How to get "head orgasms" from sounds with ASMR

Catch up on the phenomenon known as ASMR, which is exploding in popularity and may be linked to the appeal of religion.

Do some sounds give you tingles or maybe full-blown “head orgasms”? Maybe you love listening to the turning of book pages and get a hit of euphoria when you fold towels? You may be experiencing a phenomenon called ASMR or Autonomous Sensory Meridian Response.


Yes, there is such a thing. Some people have very particular auditory or visual triggers that may cause them to have waves of very positive feelings and sensations of static-like tingling on their skin. ASMR can also help with insomnia, according to the millions who claim to feel it.

The subculture is growing in popularity, with YouTube stars like the ASMRtist Maria garnering 1.3 million subscribers and 463 million views for videos where she gently whispers, taps on things and tries on prom dresses just for the sounds of it.

Here’s a “classic" video of Maria’s that has almost 20 million views:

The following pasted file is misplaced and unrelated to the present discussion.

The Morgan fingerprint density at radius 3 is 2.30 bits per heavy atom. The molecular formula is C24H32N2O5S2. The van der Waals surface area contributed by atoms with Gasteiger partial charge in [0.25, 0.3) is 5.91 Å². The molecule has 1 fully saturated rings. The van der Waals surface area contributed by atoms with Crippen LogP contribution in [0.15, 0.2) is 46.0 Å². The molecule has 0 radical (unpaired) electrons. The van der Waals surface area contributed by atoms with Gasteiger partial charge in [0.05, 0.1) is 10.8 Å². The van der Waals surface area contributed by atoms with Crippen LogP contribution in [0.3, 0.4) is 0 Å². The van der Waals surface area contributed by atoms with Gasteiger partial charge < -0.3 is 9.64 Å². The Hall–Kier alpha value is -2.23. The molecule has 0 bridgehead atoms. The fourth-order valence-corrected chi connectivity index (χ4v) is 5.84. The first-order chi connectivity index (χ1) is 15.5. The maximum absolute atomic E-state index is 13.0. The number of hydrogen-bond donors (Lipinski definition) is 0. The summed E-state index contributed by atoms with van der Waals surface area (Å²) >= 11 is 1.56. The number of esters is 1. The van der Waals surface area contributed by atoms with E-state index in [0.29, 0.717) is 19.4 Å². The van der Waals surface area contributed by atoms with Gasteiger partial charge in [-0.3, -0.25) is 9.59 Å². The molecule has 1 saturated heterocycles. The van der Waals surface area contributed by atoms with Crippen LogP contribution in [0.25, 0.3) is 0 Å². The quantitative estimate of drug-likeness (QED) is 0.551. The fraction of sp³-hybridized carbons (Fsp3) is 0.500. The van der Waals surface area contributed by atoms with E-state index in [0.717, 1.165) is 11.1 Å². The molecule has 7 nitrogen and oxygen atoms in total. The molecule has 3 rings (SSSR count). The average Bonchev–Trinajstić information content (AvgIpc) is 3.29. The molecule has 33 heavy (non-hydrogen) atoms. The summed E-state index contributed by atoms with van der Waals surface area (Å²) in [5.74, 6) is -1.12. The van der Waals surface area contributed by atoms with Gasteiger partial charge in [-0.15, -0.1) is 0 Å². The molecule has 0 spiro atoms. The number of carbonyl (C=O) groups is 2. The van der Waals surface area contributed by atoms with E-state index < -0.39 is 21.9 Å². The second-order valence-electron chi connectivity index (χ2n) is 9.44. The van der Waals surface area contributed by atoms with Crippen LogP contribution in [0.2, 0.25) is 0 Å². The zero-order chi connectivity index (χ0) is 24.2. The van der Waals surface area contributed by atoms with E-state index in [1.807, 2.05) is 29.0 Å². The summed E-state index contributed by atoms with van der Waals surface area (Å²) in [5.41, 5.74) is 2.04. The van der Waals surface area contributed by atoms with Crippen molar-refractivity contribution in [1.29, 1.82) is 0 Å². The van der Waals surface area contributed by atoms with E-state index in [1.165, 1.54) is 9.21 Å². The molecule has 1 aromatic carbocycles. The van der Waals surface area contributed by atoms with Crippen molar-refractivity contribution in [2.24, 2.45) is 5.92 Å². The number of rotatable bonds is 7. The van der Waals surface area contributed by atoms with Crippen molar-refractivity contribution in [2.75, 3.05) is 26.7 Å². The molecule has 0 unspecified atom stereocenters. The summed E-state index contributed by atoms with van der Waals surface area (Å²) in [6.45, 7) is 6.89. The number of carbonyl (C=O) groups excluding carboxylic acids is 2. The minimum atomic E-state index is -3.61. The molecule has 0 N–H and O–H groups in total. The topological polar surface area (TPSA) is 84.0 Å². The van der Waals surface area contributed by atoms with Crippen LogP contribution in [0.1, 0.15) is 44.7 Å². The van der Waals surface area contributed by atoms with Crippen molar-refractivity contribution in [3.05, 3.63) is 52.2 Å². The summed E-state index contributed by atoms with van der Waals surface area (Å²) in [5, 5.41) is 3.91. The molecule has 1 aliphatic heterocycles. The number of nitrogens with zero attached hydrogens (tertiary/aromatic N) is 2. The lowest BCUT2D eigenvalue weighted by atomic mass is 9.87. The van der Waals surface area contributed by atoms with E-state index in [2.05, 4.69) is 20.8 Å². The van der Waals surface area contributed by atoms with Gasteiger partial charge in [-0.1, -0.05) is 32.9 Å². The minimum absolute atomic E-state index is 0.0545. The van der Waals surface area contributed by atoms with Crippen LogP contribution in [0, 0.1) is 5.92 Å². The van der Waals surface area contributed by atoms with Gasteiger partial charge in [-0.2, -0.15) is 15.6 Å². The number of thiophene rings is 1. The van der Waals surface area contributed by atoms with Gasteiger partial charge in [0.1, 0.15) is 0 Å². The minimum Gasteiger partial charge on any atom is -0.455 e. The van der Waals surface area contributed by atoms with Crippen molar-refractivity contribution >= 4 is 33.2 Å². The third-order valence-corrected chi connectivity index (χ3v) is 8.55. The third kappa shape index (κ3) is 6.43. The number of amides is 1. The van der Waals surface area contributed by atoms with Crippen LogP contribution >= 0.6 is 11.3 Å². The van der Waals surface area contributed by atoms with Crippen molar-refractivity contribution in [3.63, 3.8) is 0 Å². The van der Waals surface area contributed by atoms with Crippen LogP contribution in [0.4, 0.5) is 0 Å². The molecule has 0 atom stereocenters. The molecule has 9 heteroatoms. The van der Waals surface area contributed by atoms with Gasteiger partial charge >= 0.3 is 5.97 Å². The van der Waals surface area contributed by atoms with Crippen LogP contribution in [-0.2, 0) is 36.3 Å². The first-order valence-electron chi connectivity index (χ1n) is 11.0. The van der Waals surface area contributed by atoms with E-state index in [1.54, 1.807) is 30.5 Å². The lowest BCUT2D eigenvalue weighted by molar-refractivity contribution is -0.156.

As she says in the description of her channel, Maria’s mission “in this world of stress and chaos” is to provide a “secret island of relaxation and peace.” She is there to comfort you and relax you through soothing videos. She is also aware that she will be a “trigger for your tingles.”

Sounds like the crinkling of paper, brushing hair, soft tapping, classical music or even the voice of the painter Bob Ross can be other most common triggers of ASMR.

While there is still little science on the phenomenon which has been compared to auditory-tactile synesthesia, the ASMR Research Project hopes to shed more light on what is actually happening by running an online survey. The research team includes Craig Richard, a professor at Shenandoah University School of Pharmacy, psychology grad student Karissa Burnett and Jennifer Allen, a cybersecurity professional who coined the term 'Autonomous Sensory Meridian Response'. 

Had enough of this article and want to try going to sleep? Check out these triggers:

In an interesting twist on the subject, some have noticed a connection between ASMR and religion. Are there ASMR elements to religious rituals? As the author of the science and theology blog 'Irreducible Complexity writes, certain features of religious ceremonies like laying of the hands, anointing with oil, or deliberately slow communion preparations have been reported to trigger ASMR responses.